European scientists have developed light, flexible solar panels that could be sewn on fabrics and placed on surfaces to charge objects ranging from cellphones and DVD players to batteries, according to New Scientist magazine.
Researchers from France, Portugal and the Netherlands collaborated to develop new thin film technology which paves the way towards cost effective mass production of silicon-based solar energy devices. The 'h-alpha solar' project aimed at development of industrially applicable production techniques for solar cells using polymorphous silicon with stable efficiencies above 10%, exploring in-line batch as well as continuous roll-to-roll techniques.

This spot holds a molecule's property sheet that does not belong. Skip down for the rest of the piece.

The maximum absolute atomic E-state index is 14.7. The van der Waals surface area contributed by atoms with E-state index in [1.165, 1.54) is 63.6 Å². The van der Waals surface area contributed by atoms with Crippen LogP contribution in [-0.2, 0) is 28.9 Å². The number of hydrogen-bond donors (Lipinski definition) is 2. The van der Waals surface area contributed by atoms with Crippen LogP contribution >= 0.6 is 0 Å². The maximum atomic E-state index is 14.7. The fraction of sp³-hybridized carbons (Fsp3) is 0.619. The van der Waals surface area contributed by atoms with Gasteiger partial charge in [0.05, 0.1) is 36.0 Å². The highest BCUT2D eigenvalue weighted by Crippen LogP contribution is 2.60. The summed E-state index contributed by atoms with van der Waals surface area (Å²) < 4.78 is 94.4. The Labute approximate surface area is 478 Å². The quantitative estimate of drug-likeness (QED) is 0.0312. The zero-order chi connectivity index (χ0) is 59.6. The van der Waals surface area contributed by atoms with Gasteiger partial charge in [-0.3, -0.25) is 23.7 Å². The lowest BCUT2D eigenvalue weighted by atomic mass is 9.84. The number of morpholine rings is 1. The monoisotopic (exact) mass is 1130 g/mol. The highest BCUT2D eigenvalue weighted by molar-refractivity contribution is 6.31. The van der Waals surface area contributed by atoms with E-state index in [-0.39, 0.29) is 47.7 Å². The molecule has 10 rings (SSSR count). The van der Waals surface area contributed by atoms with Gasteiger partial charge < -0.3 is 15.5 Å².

The new panels are made using polymorphous silicon instead of crystalline silicon, the thickness is little more than one micrometre, up to 10 times thinner than conventional panels. The yield is not so good, though. The best solar panels have an energy efficiency of 20%, but the new cells are only about 7%.
"The new solar panels will be cheap too, because they can be mass-produced in rolls that can be cut as required and wrapped around clothes," New Scientist magazine said on Wednesday.
The Akzo Nobel, a partner in the research, already has a pilot plant producing rolls of silicon cells. A projected full-scale manufacturing plant would produce panels at a cost of 1 EUR/Watt-peak.
Explore further: Enabling a new future for cloud computing